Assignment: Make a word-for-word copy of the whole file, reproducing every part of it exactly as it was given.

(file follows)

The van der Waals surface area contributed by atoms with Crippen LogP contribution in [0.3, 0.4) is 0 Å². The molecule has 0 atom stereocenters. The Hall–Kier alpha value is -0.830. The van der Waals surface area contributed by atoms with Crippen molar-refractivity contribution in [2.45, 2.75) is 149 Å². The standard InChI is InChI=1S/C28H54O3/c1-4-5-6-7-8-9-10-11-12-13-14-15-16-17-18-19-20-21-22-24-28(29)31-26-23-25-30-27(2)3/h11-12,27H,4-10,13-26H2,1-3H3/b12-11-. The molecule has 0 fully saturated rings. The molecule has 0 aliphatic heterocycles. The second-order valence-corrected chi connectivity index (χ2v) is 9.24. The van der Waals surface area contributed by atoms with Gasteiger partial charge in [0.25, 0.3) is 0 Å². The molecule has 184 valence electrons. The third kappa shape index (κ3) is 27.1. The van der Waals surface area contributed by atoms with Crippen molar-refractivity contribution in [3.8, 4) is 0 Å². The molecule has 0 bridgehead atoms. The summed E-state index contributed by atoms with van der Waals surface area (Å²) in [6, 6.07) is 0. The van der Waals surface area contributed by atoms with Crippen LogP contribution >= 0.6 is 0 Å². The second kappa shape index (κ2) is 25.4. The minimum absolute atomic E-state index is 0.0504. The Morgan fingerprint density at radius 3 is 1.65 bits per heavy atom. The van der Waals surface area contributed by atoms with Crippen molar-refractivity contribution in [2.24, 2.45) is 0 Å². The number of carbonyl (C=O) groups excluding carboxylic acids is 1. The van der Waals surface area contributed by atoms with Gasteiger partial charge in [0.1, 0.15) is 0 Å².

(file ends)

The van der Waals surface area contributed by atoms with Crippen LogP contribution in [0.3, 0.4) is 0 Å². The molecule has 0 atom stereocenters. The Hall–Kier alpha value is -0.830. The van der Waals surface area contributed by atoms with Crippen molar-refractivity contribution in [2.45, 2.75) is 149 Å². The standard InChI is InChI=1S/C28H54O3/c1-4-5-6-7-8-9-10-11-12-13-14-15-16-17-18-19-20-21-22-24-28(29)31-26-23-25-30-27(2)3/h11-12,27H,4-10,13-26H2,1-3H3/b12-11-. The molecule has 0 fully saturated rings. The molecule has 0 aliphatic heterocycles. The second-order valence-corrected chi connectivity index (χ2v) is 9.24. The van der Waals surface area contributed by atoms with Gasteiger partial charge in [0.25, 0.3) is 0 Å². The molecule has 184 valence electrons. The third kappa shape index (κ3) is 27.1. The van der Waals surface area contributed by atoms with Crippen molar-refractivity contribution in [3.8, 4) is 0 Å². The molecule has 0 bridgehead atoms. The summed E-state index contributed by atoms with van der Waals surface area (Å²) in [6, 6.07) is 0. The van der Waals surface area contributed by atoms with Crippen LogP contribution >= 0.6 is 0 Å². The second kappa shape index (κ2) is 25.4. The minimum absolute atomic E-state index is 0.0504. The Morgan fingerprint density at radius 3 is 1.65 bits per heavy atom. The van der Waals surface area contributed by atoms with Crippen molar-refractivity contribution in [2.24, 2.45) is 0 Å². The number of carbonyl (C=O) groups excluding carboxylic acids is 1. The van der Waals surface area contributed by atoms with Gasteiger partial charge in [0.1, 0.15) is 0 Å².